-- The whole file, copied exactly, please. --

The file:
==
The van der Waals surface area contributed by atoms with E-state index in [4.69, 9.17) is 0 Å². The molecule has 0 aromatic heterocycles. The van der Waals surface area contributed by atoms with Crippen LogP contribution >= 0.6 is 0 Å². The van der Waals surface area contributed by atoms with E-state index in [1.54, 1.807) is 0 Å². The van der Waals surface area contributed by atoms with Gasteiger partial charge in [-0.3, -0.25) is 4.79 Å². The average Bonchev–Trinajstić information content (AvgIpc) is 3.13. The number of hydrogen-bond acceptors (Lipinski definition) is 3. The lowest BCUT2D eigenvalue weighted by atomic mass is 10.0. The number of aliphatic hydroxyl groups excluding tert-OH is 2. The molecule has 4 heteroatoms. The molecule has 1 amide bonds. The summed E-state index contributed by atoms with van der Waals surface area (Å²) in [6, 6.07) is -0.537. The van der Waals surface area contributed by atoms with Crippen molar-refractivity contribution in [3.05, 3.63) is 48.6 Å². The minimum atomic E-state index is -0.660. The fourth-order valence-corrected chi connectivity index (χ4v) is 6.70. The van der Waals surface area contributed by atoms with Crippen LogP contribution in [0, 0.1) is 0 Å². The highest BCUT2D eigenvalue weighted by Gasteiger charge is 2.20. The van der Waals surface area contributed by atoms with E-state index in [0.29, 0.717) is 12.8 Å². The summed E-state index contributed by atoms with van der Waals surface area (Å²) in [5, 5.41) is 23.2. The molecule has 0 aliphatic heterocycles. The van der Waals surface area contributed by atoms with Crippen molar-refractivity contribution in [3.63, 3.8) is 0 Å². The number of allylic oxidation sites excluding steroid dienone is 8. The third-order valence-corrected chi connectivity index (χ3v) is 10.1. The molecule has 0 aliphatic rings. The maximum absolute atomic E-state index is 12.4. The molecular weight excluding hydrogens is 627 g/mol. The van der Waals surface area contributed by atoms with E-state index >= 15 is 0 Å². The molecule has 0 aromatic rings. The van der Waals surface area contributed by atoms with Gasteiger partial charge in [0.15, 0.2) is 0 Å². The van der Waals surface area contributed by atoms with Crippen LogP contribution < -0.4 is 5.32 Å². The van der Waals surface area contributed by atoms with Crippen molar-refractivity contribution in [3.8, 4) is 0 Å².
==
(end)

The van der Waals surface area contributed by atoms with E-state index in [4.69, 9.17) is 0 Å². The molecule has 0 aromatic heterocycles. The van der Waals surface area contributed by atoms with Crippen LogP contribution >= 0.6 is 0 Å². The van der Waals surface area contributed by atoms with E-state index in [1.54, 1.807) is 0 Å². The van der Waals surface area contributed by atoms with Gasteiger partial charge in [-0.3, -0.25) is 4.79 Å². The average Bonchev–Trinajstić information content (AvgIpc) is 3.13. The number of hydrogen-bond acceptors (Lipinski definition) is 3. The lowest BCUT2D eigenvalue weighted by atomic mass is 10.0. The number of aliphatic hydroxyl groups excluding tert-OH is 2. The molecule has 4 heteroatoms. The molecule has 1 amide bonds. The summed E-state index contributed by atoms with van der Waals surface area (Å²) in [6, 6.07) is -0.537. The van der Waals surface area contributed by atoms with Crippen molar-refractivity contribution in [3.05, 3.63) is 48.6 Å². The minimum atomic E-state index is -0.660. The fourth-order valence-corrected chi connectivity index (χ4v) is 6.70. The van der Waals surface area contributed by atoms with Crippen LogP contribution in [0, 0.1) is 0 Å². The highest BCUT2D eigenvalue weighted by Gasteiger charge is 2.20. The van der Waals surface area contributed by atoms with E-state index in [0.29, 0.717) is 12.8 Å². The summed E-state index contributed by atoms with van der Waals surface area (Å²) in [5, 5.41) is 23.2. The molecule has 0 aliphatic heterocycles. The van der Waals surface area contributed by atoms with Crippen molar-refractivity contribution in [3.63, 3.8) is 0 Å². The number of allylic oxidation sites excluding steroid dienone is 8. The third-order valence-corrected chi connectivity index (χ3v) is 10.1. The molecule has 0 aliphatic rings. The maximum absolute atomic E-state index is 12.4. The molecular weight excluding hydrogens is 627 g/mol. The van der Waals surface area contributed by atoms with E-state index >= 15 is 0 Å². The molecule has 0 aromatic rings. The van der Waals surface area contributed by atoms with Gasteiger partial charge in [0.15, 0.2) is 0 Å². The van der Waals surface area contributed by atoms with Crippen LogP contribution < -0.4 is 5.32 Å². The van der Waals surface area contributed by atoms with Crippen molar-refractivity contribution in [3.8, 4) is 0 Å².